How the World's Greatest Conqueror Gave Us Religious Freedom
Paperback ISBN: 0735221170
A landmark biography by the New York Times bestselling author of Genghis Khan and the Making of the Modern World that reveals how Genghis harnessed the power of religion to rule the largest empire the world has ever known. Throughout history the world's greatest conquerors have made their mark not just on the battlefield, but in the societies they have transformed. Genghis Khan conquered by arms and bravery, but he ruled by commerce and religion. He created the world's greatest trading network and drastically lowered taxes for merchants, but he knew that if his empire was going to last, he would need something stronger and more binding than trade. He needed religion. And so, unlike the Christian, Taoist and Muslim conquerors who came before him, he gave his subjects freedom of religion. Genghis lived in the 13th century, but he struggled with many of the same problems we face today: How should one balance religious freedom with the need to reign in fanatics? Can one compel rival religions - driven by deep seated hatred--to live together in peace? A celebrated anthropologist whose bestselling Genghis Khan and the Making of the Modern World radically transformed our understanding of the Mongols and their legacy, Jack Weatherford has spent eighteen years exploring areas of Mongolia closed until the fall of the Soviet Union and researching The Secret History of the Mongols, an astonishing document written in code that was only recently discovered. He pored through archives and found groundbreaking evidence of Genghis's influence on the founding fathers and his essential impact on Thomas Jefferson. Genghis Khan and the Quest for God is a masterpiece of erudition and insight, his most personal and resonant work. From the Hardcover edition.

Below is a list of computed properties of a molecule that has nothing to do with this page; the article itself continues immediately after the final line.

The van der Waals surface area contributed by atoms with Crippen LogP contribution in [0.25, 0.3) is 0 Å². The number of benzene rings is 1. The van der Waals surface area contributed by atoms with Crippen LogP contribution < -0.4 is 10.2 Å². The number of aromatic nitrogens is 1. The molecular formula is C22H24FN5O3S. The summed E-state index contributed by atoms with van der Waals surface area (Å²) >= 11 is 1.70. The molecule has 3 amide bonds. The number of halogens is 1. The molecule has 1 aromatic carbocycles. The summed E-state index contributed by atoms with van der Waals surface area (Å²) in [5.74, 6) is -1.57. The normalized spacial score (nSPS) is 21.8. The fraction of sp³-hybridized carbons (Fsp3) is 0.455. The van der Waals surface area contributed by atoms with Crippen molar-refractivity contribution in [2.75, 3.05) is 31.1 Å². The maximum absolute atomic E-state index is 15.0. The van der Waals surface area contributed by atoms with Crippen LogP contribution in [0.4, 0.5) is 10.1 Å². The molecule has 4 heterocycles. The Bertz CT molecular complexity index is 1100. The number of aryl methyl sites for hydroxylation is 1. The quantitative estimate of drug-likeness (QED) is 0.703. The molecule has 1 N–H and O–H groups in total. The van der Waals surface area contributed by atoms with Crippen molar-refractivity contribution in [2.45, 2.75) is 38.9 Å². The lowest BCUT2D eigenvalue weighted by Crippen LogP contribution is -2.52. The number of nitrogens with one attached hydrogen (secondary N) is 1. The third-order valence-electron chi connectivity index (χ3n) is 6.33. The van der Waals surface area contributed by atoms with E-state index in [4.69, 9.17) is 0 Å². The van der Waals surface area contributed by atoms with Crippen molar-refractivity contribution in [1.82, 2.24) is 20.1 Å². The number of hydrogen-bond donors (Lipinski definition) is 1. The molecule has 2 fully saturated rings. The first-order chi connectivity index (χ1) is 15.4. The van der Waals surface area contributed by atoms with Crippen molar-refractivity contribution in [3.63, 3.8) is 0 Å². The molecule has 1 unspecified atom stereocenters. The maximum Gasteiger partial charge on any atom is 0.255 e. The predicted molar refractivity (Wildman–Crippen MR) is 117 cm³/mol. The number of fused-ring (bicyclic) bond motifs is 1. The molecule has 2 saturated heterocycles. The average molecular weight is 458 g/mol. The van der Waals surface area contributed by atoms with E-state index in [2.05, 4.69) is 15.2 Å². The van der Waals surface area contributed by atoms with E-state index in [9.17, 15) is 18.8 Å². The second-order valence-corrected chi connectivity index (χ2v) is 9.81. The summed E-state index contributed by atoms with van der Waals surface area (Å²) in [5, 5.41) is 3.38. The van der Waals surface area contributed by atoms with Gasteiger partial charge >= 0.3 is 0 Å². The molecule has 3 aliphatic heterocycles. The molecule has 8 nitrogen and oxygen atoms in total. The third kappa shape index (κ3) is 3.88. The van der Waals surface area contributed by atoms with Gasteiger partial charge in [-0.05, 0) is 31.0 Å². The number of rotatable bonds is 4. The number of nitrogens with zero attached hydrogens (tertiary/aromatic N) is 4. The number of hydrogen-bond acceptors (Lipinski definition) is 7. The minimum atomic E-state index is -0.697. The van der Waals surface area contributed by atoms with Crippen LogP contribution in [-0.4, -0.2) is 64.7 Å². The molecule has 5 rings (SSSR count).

When Evangelicals Entered the World of Islam
Hardcover ISBN: 0809023989